It's immediately interesting to me that, although you have made clear that you don't like having your photograph taken, she does not respect your boundaries. It makes me wonder: what are her reasons for doing this?
Have a conversation with her. Ask her if she has noticed that her photographing you makes you uncomfortable and explain why you feel this way as far as you are able.
Mum, have you noticed how I always try to avoid photographs? Well, it's because [reasons].
She may then try to explain why she wants to take photographs of you. If she does, do listen. If she doesn't, ask, listen and genuinely consider her feelings and how they relate to your own. If she invalidates your feelings by saying something like 'don't be silly' or 'don't make a fuss' or makes arbitrary excuses, emphasize that 'no, I really mean it - I feel really uncomfortable and I want to have a real heart-to-heart about this'. It can help to set a tone for this conversation by asking in earnest for her to explain her reasons and listening carefully, commenting in summary to indicate that you are also taking her point of view on board:
I see that photographs of me are important to you because [reasons].
If her reasons make you feel differently,* then suggest a compromise. For example, if you feel up to it, you could set a photo limit (e.g. you will pose for one group photograph).
If you absolutely do not want to be photographed for whatever reason, this is absolutely fine and you should feel justified in asserting this. It would be helpful to reiterate that you have heard your mother's point-of-view, but draw the line in unambiguous terms.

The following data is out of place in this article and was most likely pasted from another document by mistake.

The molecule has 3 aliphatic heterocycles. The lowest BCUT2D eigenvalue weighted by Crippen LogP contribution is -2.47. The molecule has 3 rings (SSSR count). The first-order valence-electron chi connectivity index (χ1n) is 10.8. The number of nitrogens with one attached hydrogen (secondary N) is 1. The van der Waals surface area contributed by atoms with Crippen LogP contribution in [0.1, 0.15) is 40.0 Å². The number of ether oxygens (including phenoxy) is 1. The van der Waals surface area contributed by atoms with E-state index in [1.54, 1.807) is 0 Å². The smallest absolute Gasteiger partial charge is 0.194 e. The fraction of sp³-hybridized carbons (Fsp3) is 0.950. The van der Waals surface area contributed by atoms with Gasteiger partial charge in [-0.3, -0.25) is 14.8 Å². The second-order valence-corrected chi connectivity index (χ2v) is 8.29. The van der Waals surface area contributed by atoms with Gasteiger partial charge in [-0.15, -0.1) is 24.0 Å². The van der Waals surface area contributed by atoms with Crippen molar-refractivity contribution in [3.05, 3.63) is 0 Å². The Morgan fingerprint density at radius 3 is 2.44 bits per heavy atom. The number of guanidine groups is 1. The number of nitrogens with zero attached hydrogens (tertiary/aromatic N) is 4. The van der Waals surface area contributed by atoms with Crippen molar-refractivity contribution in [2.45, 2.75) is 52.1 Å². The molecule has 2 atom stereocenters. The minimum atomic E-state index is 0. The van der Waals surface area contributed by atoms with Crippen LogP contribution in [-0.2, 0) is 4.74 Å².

I know that it's important to you that you have photographs of me because [reasons], but I really feel uncomfortable and I'm asking you to respect how I feel.
It may also be worthwhile suggesting an alternative, or spontaneously providing one. For example, if your mother wants to have photographs of you so that she can show her friends how you're doing, suggest instead that she show them photos of where you live/study/work/do hobbies. Sending her some photos of these things now and then would be nice. Maybe she wants to have memories of you, in which case you could gift her something you've made (e.g. a scrapbook-style collage). One last catch-all suggestion is to send photos to her of something you are nurturing (e.g. a pet, a plant, a collection). These alternatives might help her meet her emotional needs, hopefully lessening the burden being imposed on you.
As an example: As a teenager, I used to have a strong dislike of photographs because of how I felt about my looks. My mother would insist that I be photographed, which really made me feel uncomfortable. I told my mother that it made me uncomfortable, explaining that I felt ugly and did not want to be photographed. Of course, as a mother, she explained that it upset her to hear that I felt that way about myself. I think my making myself vulnerable encouraged her to reciprocate, and she explained that the reason she wanted to have these photographs was because she was terrified of losing her memory. We reached a compromise, where I agreed to be in group photographs only. It was a valuable conversation which was good for our relationship.